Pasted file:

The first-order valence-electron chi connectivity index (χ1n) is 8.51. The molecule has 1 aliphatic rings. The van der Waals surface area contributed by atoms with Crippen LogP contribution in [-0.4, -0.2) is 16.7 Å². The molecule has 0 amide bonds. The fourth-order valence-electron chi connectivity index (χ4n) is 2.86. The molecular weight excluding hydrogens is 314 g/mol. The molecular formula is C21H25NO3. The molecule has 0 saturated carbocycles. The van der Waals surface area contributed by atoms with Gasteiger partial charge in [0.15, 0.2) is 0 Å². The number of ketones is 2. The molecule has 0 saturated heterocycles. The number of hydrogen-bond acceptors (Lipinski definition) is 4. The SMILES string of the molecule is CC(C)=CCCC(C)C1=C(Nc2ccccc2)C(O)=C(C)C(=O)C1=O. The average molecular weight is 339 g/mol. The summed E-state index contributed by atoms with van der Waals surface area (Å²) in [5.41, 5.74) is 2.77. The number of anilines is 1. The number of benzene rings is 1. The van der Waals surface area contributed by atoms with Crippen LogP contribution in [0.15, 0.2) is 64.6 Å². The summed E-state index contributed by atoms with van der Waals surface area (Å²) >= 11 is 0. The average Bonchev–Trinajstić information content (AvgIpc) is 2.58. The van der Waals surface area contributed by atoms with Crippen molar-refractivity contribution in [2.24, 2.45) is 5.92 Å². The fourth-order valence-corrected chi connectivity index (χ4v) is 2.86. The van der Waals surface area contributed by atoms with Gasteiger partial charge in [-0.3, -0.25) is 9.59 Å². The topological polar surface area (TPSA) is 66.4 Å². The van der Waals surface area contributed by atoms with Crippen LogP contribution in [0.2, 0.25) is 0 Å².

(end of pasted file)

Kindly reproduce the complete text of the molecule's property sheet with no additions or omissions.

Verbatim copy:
The first-order valence-electron chi connectivity index (χ1n) is 8.51. The molecule has 1 aliphatic rings. The van der Waals surface area contributed by atoms with Crippen LogP contribution in [-0.4, -0.2) is 16.7 Å². The molecule has 0 amide bonds. The fourth-order valence-electron chi connectivity index (χ4n) is 2.86. The molecular weight excluding hydrogens is 314 g/mol. The molecular formula is C21H25NO3. The molecule has 0 saturated carbocycles. The van der Waals surface area contributed by atoms with Gasteiger partial charge in [0.15, 0.2) is 0 Å². The number of ketones is 2. The molecule has 0 saturated heterocycles. The number of hydrogen-bond acceptors (Lipinski definition) is 4. The SMILES string of the molecule is CC(C)=CCCC(C)C1=C(Nc2ccccc2)C(O)=C(C)C(=O)C1=O. The average molecular weight is 339 g/mol. The summed E-state index contributed by atoms with van der Waals surface area (Å²) in [5.41, 5.74) is 2.77. The number of anilines is 1. The number of benzene rings is 1. The van der Waals surface area contributed by atoms with Crippen LogP contribution in [0.15, 0.2) is 64.6 Å². The summed E-state index contributed by atoms with van der Waals surface area (Å²) >= 11 is 0. The average Bonchev–Trinajstić information content (AvgIpc) is 2.58. The van der Waals surface area contributed by atoms with Crippen molar-refractivity contribution in [2.24, 2.45) is 5.92 Å². The fourth-order valence-corrected chi connectivity index (χ4v) is 2.86. The van der Waals surface area contributed by atoms with Gasteiger partial charge in [-0.3, -0.25) is 9.59 Å². The topological polar surface area (TPSA) is 66.4 Å². The van der Waals surface area contributed by atoms with Crippen LogP contribution in [0.2, 0.25) is 0 Å².